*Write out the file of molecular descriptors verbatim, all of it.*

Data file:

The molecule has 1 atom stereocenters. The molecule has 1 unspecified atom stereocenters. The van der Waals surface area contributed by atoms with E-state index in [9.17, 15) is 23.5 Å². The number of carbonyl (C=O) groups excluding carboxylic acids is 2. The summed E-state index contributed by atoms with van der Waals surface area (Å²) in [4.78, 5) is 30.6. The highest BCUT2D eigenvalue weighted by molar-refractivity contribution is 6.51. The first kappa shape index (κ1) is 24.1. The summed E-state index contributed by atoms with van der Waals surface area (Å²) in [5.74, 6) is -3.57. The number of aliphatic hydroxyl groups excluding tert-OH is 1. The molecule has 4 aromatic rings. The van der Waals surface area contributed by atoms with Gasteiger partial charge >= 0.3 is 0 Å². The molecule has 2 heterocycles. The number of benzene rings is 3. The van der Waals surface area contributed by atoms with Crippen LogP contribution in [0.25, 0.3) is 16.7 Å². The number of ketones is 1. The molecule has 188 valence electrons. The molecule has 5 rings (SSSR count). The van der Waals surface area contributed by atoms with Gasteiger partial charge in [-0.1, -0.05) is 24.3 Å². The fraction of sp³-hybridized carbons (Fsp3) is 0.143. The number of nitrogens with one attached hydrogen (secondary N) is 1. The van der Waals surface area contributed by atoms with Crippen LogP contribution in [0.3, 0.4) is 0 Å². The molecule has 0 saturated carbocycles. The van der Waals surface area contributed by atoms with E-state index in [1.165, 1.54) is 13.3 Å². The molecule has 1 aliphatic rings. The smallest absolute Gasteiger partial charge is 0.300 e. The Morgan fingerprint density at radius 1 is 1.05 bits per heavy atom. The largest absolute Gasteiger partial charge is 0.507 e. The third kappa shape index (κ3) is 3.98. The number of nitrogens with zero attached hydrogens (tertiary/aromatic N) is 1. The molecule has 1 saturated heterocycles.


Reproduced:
The molecule has 1 atom stereocenters. The molecule has 1 unspecified atom stereocenters. The van der Waals surface area contributed by atoms with E-state index in [9.17, 15) is 23.5 Å². The number of carbonyl (C=O) groups excluding carboxylic acids is 2. The summed E-state index contributed by atoms with van der Waals surface area (Å²) in [4.78, 5) is 30.6. The highest BCUT2D eigenvalue weighted by molar-refractivity contribution is 6.51. The first kappa shape index (κ1) is 24.1. The summed E-state index contributed by atoms with van der Waals surface area (Å²) in [5.74, 6) is -3.57. The number of aliphatic hydroxyl groups excluding tert-OH is 1. The molecule has 4 aromatic rings. The van der Waals surface area contributed by atoms with Gasteiger partial charge >= 0.3 is 0 Å². The molecule has 2 heterocycles. The number of benzene rings is 3. The van der Waals surface area contributed by atoms with Crippen LogP contribution in [0.25, 0.3) is 16.7 Å². The number of ketones is 1. The molecule has 188 valence electrons. The molecule has 5 rings (SSSR count). The van der Waals surface area contributed by atoms with Gasteiger partial charge in [-0.1, -0.05) is 24.3 Å². The fraction of sp³-hybridized carbons (Fsp3) is 0.143. The number of nitrogens with one attached hydrogen (secondary N) is 1. The van der Waals surface area contributed by atoms with Crippen LogP contribution in [0.3, 0.4) is 0 Å². The molecule has 0 saturated carbocycles. The van der Waals surface area contributed by atoms with E-state index in [1.165, 1.54) is 13.3 Å². The molecule has 1 aliphatic rings. The smallest absolute Gasteiger partial charge is 0.300 e. The Morgan fingerprint density at radius 1 is 1.05 bits per heavy atom. The largest absolute Gasteiger partial charge is 0.507 e. The third kappa shape index (κ3) is 3.98. The number of nitrogens with zero attached hydrogens (tertiary/aromatic N) is 1. The molecule has 1 saturated heterocycles.